The preparation of two-dimensional covalent organic frameworks (2D COFs) with large crystalline domains and controlled morphology is necessary for realizing the full potential of their atomically precise structures and uniform, tailorable porosity. Currently 2D COF syntheses are developed empirically, and most materials are isolated as insoluble and unprocessable powders with typical crystalline domain sizes smaller than 50 nm. Little is known about their nucleation and growth processes, which involve a combination of covalent bond formation, degenerate bond exchange, and noncovalent stacking processes. A deeper understanding of the chemical processes that lead to COF polymerization and crystallization is key to achieving improved materials quality and control. Here, we report a kinetic Monte Carlo (KMC) model that describes the formation of a prototypical boronate-ester linked 2D COF known as COF-5 from its 2,3,6,7,10,11-hexahydroxytriphenylene and 1,4-phenylene bis(boronic acid) monomers in solution. The key rate parameters for the KMC model were derived from experimental measurements when possible and complemented with reaction pathway analyses, molecular dynamics simulations, and binding free-energy calculations. The essential features of experimentally measured COF-5 growth kinetics are reproduced well by the KMC simulations. In particular, the simulations successfully captured a nucleation process followed by a subsequent growth process. The nucleating species are found to be relatively small, multilayer structures that form through multiple pathways. During the growth of COF-5, extensions in the lateral (in-plane) and vertical (stacking) directions are both seen to be linear with respect to time and are dominated by monomer addition and oligomer association, respectively. Finally, we show that the experimental observations of increased average crystallite size with the addition of water are modeled accurately by the simulations. These results will inform the rational development of 2D COF polymerizations by controlling the rate of nucleation, thereby increasing their materials quality.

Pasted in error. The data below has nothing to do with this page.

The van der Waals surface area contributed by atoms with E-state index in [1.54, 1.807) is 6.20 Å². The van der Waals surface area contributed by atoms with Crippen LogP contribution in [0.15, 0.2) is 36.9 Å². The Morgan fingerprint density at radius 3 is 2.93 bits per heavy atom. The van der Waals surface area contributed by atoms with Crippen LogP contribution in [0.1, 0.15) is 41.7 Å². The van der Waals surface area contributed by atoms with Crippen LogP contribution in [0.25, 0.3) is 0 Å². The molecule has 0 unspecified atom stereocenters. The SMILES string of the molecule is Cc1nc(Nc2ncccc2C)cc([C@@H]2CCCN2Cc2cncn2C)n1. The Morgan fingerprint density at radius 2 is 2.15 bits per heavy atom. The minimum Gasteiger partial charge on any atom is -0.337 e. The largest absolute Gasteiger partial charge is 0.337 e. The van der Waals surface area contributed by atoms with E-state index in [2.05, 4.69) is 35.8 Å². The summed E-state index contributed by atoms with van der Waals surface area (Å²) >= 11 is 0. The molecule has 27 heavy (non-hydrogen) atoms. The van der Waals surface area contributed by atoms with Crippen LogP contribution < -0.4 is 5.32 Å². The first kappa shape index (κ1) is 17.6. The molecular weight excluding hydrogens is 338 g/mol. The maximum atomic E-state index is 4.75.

ASJC Scopus subject areas
- Colloid and Surface Chemistry